I wrote this post the day I got back from Cuba, over 2 months ago. But I didn’t have the guts to publish it… However, after having read this honest and inspirational post from Liz of Young Adventuress I decided I did not want my own self-doubt holding me back from publishing this post.
I don’t want to listen to the annoying voice in my head telling me my writing is terrible. That nobody wants to read about my thoughts and feelings about Cuba. That I cannot express myself good enough to do justice to the country. It may all be true but I no longer want to care.
This is my blog, which I started to share my travel experiences. So I finally pressed the publish button…
I have given it a lot of thought why Cuba and its people touched a nerve and why I felt the sorrow of this country so much more than the countries in Southeast Asia I visited. Because obviously there are issues there too. I think it’s because in Cuba I spoke with people in their own language. My Spanish, limited as it may be, enabled me to talk with many people in Cuba. In their own tongue. I think that’s what made the difference.
The problems in Cuba are not necessarily bigger or smaller than in other countries in the world. I just know more about the problems because people told me about them…
Cuba has so many facets and it’s difficult for me to describe how Cuba made me feel. On the one hand people are so kind, happy and welcoming. But on the other hand they are suffering. There are shortages of basic goods like clothes and toiletries.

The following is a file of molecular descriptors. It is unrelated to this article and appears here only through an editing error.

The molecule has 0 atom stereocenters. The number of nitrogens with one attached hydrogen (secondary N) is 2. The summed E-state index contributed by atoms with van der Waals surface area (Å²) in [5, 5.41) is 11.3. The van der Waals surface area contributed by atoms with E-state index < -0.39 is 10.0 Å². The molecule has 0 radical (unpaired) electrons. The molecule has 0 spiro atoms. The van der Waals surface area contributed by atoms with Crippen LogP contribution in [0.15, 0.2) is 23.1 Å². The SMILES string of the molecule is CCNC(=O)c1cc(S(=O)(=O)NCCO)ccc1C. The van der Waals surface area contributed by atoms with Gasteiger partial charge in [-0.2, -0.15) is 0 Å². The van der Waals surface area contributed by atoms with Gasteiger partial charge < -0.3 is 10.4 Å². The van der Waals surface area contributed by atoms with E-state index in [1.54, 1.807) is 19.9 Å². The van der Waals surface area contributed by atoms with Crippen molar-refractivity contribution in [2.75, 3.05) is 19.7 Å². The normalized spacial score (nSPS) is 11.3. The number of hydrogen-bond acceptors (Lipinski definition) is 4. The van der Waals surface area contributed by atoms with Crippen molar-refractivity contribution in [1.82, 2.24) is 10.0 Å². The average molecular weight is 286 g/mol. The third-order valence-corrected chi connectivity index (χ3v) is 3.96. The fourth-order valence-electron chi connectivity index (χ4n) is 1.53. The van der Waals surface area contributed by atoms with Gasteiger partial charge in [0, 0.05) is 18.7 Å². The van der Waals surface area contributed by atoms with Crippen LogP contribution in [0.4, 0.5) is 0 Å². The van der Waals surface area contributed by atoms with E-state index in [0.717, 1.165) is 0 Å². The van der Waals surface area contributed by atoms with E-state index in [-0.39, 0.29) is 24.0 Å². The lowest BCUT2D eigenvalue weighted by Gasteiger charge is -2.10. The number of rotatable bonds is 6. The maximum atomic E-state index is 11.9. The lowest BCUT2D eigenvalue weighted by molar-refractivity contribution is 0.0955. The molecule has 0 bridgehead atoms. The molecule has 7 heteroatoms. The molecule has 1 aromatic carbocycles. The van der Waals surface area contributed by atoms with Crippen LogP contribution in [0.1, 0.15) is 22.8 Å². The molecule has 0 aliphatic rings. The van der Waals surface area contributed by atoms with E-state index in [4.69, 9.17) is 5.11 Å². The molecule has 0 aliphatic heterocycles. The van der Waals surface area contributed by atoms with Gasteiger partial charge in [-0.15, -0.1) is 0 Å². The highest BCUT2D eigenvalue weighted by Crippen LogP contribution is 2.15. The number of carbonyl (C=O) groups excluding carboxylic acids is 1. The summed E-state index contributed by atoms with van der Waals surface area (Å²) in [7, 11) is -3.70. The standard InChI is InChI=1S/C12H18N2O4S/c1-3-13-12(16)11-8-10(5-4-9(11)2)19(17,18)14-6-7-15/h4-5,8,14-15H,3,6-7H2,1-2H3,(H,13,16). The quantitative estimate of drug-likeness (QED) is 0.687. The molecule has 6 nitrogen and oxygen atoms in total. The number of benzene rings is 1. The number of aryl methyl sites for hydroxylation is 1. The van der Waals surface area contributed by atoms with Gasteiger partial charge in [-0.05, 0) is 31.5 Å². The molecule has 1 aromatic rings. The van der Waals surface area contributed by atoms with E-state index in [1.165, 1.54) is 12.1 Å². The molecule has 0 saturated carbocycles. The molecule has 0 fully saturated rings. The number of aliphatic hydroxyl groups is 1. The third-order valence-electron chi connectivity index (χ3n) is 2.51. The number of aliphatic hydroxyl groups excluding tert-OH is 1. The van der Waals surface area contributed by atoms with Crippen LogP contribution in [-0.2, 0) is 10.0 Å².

There is no freedom of speech and press and it’s difficult to determine how much people can say and how much they are not saying.
The amazing classic cars may be very beautiful, but they break down all the time and consume a lot of fuel, making it difficult to keep them going. There is no alternative so people do their utmost to keep them running.
If you don’t own a classic car, motorcycle or bicycle, you can safely hitchhike everywhere. But it’s not because you like it, it’s because you have no other choice.
The luck of the poor doesn’t last very long is how one of the people I spoke with described it.
“We are happy because we have bananas. But we have no oil to fry them in”.
“We are happy because we have new shoes. But after a week the shoes are broken because of poor quality”.
“We are happy the engine of our car is working. But now we have a flat tire”.
No es facil en Cuba, life isn’t easy…Yes, I tried to help by giving away some clothes, some money, some shampoos, soaps, pens… But I cannot give them the guarantee it will get better. For one, I don’t know if the embargo will be lifted.
As the Cubans say: we know it cannot get worse than the past. I would love to ensure them the future will be better. Honestly, I don’t know…
Because, what will happen if the embargo is lifted? What will happen now that some people have access to luxury goods? Or own their own (expensive) houses near the beach?
What will happen with the incredible Cuban sense of community, helping each other out, being there for each other, sharing everything with each other because that’s all there is.
Yes, I would love for the Cuban people to have it all, but I would hate to see the unique culture and values of Cuban culture destroyed because of materialism. Because of money, property and things… Things don’t matter.
Family does! Friends do! Being there for each other does!But yes, you obviously need a minimum amount of basic things to get by. So who am I to talk, having all those basic things and more…
If there is nothing, life is hard…Cuba… it’s a country of contrasts. A country I have difficulty with to put into words. A country that has welcomed me with nothing but smiles and kindness, a country on a crossroad in time.
We’ll see what the future holds for Cuba, vamos a ver…
Want to learn more about Cuba and it’s turbulent history? Check out this extensive Cuba book list by my friend Carol.
Have you ever visited a country that touched a nerve? Which country was it and why?